In Strickland County, coal is king, opiate abuse is rampant, and a wide valley separates those who have power from those who do not.
Eighteen-year-old Harlowe is making plans for a life outside of Strickland when violence arrives on his doorstep, leaving behind the dead body of his older brother, Nate. The murder and its implications decimate Harlowe’s family, sending his mother back into the grip of addiction and pulling his father deeper into the mines. Harlowe becomes desperate for answers, chasing fragmented clues and secrets that Nate left behind. His feverish obsession with uncovering the truth can only be matched by his fiery desire for Tennessee, a beautiful girl who also knows sadness and who arrives in his life just as Nate is taken from it. The portrait of life in fictional Strickland, with its poverty, corruption, and pollution, is grim but not far-fetched. Glimmers of hope exist in characters’ deep connections to the land and tight bonds with those they trust, but readers will wonder if Harlowe can truly flourish if he stays in the home he’s always known. Characters are assumed white; the portrayal of self-reliant and isolated Appalachian culture is unmistakable; gender roles are traditional and rigid. Though the storyline occasionally meanders, it is driven by mystery and peppered with themes relevant to young readers such as identity, betrayal, and romance.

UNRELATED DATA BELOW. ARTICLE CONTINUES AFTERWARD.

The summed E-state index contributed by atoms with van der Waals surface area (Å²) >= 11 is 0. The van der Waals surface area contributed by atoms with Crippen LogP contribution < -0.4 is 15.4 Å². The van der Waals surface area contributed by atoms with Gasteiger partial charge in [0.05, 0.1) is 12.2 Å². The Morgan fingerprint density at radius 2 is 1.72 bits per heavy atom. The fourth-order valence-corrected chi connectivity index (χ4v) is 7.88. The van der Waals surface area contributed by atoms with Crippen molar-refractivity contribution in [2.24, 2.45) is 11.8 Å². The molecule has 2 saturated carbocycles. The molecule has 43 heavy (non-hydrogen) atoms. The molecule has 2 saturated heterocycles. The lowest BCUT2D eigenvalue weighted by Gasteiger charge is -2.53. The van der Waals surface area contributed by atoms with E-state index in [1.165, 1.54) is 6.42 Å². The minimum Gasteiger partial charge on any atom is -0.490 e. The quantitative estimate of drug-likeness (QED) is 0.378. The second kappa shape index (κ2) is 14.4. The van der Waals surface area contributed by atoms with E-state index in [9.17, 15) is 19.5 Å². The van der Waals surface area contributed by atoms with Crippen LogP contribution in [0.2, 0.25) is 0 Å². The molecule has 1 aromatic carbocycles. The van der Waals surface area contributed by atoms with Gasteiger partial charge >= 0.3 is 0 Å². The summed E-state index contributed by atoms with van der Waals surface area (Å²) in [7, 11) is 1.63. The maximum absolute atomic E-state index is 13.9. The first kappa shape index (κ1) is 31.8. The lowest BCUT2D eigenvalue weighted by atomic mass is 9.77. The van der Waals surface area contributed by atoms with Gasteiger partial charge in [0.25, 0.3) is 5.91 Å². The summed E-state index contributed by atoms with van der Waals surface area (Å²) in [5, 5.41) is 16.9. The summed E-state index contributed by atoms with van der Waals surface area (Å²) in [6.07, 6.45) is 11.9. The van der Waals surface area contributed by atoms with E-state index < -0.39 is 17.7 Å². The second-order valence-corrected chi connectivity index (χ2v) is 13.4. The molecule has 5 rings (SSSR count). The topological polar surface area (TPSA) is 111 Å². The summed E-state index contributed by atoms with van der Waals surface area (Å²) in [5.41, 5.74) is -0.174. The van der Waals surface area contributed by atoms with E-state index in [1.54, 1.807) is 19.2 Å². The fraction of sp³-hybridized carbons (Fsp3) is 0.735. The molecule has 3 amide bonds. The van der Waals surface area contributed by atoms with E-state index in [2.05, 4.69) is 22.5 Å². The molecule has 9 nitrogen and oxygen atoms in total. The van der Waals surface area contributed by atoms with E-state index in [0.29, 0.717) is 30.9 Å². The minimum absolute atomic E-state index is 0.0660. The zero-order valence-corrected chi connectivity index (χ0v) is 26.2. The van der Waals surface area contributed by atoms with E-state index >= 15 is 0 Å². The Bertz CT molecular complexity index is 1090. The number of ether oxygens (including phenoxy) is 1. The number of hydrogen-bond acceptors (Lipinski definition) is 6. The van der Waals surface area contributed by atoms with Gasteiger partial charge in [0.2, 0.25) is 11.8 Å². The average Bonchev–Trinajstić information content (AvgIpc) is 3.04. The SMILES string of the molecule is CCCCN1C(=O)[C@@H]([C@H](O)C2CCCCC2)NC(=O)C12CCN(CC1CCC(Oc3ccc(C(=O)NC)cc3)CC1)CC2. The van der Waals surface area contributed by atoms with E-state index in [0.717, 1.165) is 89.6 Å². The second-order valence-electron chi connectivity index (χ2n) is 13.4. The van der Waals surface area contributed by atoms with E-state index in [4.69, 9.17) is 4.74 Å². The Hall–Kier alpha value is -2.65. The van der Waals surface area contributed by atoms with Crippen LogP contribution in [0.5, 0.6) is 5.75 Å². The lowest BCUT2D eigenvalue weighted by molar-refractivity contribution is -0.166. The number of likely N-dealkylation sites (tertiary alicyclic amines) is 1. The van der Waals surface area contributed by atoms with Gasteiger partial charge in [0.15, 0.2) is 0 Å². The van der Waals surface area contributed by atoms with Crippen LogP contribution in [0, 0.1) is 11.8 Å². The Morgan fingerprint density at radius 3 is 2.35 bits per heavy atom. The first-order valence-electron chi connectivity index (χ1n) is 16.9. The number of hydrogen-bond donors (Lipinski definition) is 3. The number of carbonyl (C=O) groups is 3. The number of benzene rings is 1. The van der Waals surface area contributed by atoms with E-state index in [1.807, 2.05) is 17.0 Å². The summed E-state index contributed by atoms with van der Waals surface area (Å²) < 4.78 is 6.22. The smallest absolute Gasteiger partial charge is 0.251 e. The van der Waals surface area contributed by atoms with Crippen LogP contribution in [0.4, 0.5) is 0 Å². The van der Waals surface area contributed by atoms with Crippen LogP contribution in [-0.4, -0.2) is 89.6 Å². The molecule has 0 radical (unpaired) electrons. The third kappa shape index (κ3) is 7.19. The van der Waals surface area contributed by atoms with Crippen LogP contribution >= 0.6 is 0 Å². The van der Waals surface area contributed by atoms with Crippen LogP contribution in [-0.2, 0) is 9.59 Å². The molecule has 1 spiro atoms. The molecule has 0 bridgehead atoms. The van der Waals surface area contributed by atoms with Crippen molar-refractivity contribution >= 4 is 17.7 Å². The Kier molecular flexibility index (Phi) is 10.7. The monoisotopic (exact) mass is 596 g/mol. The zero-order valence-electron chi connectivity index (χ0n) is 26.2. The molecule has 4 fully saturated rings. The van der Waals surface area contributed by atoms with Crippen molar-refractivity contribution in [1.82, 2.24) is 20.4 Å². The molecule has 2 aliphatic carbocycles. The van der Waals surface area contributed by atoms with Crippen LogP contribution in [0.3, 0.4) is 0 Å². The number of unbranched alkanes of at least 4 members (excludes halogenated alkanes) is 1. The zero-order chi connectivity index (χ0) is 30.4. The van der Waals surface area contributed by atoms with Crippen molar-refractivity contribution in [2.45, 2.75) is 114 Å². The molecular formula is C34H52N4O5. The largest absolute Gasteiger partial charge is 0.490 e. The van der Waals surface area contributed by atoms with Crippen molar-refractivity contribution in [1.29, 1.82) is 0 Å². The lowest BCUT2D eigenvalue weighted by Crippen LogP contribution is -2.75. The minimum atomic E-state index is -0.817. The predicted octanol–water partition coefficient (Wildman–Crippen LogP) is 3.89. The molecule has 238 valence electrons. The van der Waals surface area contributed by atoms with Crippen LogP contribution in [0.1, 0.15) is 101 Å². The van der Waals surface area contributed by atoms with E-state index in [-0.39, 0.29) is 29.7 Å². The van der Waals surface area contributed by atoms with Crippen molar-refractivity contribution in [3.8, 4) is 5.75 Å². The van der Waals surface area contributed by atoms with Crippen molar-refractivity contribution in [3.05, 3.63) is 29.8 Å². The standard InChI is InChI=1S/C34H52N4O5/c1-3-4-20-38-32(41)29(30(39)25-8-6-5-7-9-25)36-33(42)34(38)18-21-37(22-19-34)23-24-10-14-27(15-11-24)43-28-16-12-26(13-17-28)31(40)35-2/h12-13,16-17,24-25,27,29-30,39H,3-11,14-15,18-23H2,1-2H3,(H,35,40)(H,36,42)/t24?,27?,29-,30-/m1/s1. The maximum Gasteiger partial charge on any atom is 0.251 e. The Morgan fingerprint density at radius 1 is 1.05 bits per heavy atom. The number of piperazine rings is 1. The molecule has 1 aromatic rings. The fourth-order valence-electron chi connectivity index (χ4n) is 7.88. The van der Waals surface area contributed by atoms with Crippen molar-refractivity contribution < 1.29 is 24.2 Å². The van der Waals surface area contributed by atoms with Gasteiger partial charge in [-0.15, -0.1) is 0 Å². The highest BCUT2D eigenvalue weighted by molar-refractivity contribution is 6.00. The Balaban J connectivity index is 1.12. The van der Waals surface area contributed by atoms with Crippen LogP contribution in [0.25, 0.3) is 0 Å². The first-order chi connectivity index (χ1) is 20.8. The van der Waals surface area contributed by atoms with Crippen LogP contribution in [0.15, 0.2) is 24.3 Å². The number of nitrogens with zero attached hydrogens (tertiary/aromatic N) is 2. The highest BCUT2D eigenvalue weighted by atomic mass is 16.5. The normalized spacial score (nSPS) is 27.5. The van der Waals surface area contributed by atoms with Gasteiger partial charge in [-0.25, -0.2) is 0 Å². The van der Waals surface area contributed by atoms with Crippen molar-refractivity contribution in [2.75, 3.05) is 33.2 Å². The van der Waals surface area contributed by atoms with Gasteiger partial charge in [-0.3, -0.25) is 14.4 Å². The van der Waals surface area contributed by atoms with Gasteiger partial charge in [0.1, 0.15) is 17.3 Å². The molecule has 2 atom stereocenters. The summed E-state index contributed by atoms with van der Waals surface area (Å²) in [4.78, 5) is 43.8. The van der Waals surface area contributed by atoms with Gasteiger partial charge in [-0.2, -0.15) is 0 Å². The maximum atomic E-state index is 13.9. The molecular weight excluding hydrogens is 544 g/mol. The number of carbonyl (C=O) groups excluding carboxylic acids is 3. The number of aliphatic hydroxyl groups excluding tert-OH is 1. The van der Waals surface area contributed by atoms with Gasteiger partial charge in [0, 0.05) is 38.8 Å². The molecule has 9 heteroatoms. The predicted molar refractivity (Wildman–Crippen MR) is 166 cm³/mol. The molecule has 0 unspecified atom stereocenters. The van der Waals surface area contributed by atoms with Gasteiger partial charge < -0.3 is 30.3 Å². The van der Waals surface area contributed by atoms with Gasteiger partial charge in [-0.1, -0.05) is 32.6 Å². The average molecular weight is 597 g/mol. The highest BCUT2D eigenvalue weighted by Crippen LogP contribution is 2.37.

A bleak yet compelling portrayal of Appalachian mountain life. (Fiction. 14-18)